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Ghosts | Study Guide

Henrik Ibsen

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Ghosts | Discussion Questions 41 - 50


How does suspense build when Mrs. Helene Alving talks to Osvald Alving and Regina Engstrand at the end of Act 2 of Ghosts?

When Osvald Alving and Regina Engstrand declare their intention to marry in Act 2 (Osvald, Regina, and the Fire), Mrs. Helene Alving declares that she has a secret to tell that will prevent their union. The dramatic irony at this point creates suspense as spectators wait for the revelation. She starts to speak and is interrupted by Pastor Manders's entrance, then is interrupted again by him as she declares her intention to tell all. Osvald finally asks, "Mother, what is it you're hiding from me?" Before Mrs. Alving can tell him, suspense reaches its peak as the conversation is abruptly halted by the alarm that the orphanage is on fire. Act 2 ends with the audience or readers still waiting to see what happens between Osvald and Regina.

In Act 3 of Ghosts, how do Mrs. Helene Alving's words about the orphanage, "there's nothing to save," relate to Osvald Alving?

Osvald Alving remains at the site of the fire in Act 3 (Engstrand Takes the Blame), and Mrs. Helene Alving speaks in reference to him. On the surface Mrs. Alving's comment refers to the ruins of the orphanage. It is "completely burned out—right to the ground," so nothing on the property is salvageable. At a deeper level, her comments refer to Osvald's relationship to the father he never knew. When Osvald learns the truth about how Captain Alving lived, there will be nothing to save of Osvald's good opinion of him. The good deed of the orphanage was a dramatic ironic symbol of Captain Alving's self-indulgent behavior, the lies Mrs. Alving told about it, and the tragic consequences it created for her son and her husband's illegitimate daughter. In the largest sense, the audience realizes (though the characters may not) that the destruction of the orphanage means there is nothing to save of Mrs. Alving's family.

What is the significance of Engstrand's aside to Regina Engstrand, "Now we've got the old bird snared," referring to Pastor Manders in Act 3 of Ghosts?

Engstrand's remark in Act 3 (Engstrand Takes the Blame) lays bare his hypocrisy. He has all along presented a false show of faith to Pastor Manders. Now he will put on a show of innocence about how the orphanage fire started and how he wants to help Pastor Manders. Engstrand presents a sympathetic exterior to Pastor Manders, but Engstrand actually has contempt for him. Engstrand suggests that he intends to manipulate the pastor for his own gain. Engstrand's comment also creates suspense as the audience waits to see what Engstrand will do, how Pastor Manders will respond, and how the scheme will affect Regina Engstrand.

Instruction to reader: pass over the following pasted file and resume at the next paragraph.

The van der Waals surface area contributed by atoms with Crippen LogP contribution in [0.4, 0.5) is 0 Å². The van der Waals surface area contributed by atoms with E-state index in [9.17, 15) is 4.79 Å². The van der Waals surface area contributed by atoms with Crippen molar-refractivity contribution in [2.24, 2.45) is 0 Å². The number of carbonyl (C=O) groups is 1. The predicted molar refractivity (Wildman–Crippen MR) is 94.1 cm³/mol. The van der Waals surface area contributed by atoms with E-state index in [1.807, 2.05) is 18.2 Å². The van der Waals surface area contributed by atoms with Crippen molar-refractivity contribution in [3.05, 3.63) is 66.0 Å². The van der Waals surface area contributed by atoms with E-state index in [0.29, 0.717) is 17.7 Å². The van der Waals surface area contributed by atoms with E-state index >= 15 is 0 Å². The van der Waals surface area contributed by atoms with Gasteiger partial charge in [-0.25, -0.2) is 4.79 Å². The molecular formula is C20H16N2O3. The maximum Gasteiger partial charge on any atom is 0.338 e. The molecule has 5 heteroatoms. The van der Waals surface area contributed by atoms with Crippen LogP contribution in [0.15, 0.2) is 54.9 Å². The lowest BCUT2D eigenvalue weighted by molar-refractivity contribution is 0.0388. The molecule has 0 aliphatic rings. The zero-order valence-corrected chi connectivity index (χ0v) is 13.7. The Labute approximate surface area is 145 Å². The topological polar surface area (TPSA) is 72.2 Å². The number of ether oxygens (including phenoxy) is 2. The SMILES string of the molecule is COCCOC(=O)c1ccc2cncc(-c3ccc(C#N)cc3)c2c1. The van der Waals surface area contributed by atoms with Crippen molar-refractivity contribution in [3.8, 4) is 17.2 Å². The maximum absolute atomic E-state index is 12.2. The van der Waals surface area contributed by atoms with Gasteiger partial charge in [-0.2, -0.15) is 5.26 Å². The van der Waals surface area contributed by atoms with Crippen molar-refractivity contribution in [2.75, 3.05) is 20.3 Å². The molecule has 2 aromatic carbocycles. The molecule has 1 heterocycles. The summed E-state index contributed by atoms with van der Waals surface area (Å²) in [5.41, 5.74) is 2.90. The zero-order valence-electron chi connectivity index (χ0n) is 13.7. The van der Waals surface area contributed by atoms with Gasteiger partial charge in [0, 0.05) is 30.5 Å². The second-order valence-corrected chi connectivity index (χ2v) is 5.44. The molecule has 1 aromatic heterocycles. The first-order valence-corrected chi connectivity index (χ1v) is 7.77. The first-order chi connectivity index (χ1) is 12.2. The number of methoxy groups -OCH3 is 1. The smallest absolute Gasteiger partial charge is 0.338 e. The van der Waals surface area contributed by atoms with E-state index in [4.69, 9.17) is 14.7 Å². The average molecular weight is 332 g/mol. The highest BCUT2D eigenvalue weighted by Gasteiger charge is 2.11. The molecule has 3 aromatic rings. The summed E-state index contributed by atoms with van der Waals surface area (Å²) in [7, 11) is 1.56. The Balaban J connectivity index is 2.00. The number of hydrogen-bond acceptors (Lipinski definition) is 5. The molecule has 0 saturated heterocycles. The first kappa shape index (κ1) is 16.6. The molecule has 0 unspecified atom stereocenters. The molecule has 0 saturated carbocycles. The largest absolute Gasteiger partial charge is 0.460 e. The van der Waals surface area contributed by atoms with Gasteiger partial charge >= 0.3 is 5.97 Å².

Why is Pastor Manders eager to let himself be blackmailed by Engstrand in Act 3 of Ghosts?

Pastor Manders will go along with anything in Act 3 (Engstrand Takes the Blame) to save his reputation and avoid scandal. Engstrand has created a story about how the fire started, which allows him to take the blame and "save" Pastor Manders. Engstrand will do (and indeed, has done) anything for money, and Pastor Manders will do anything if it allows him to deflect negative attention. Pastor Manders's response to funding Engstrand's seaman's hotel goes from "it's a possibility" before Engstrand takes the blame for him, to "you're going to have every bit of help you need for your seaman's home, you can count on that" after Engstrand offers to be his "guardian angel." They are both willing to live a lie for their own reasons—as they have done in the past.

In Act 3 of Ghosts, how does the idea of the "joy of life" provide Mrs. Helene Alving with a turning point in her life?

As Mrs. Helene Alving listens to and digests Osvald Alving's philosophy about personal choice and freedom in Act 3 (Engstrand Takes the Blame), she begins to form a new understanding of her past. More importantly, she sees her husband in a new way. After a lifetime of despising his drinking and marital infidelities, she now sees him as someone who, in fact, had some of the joy of life (just like Osvald) but did not have the escape his son had. Having to live in the repressed, duty-driven world of Pastor Manders and his kind, Captain Alving saw his joy of life turn to dissipation. Once Mrs. Alving truly understands the joy of life and the responsibility to nurture it, she claims that "it was as if a new light had been shed over the whole" of her life. She now knows the consequences of burying one's desires.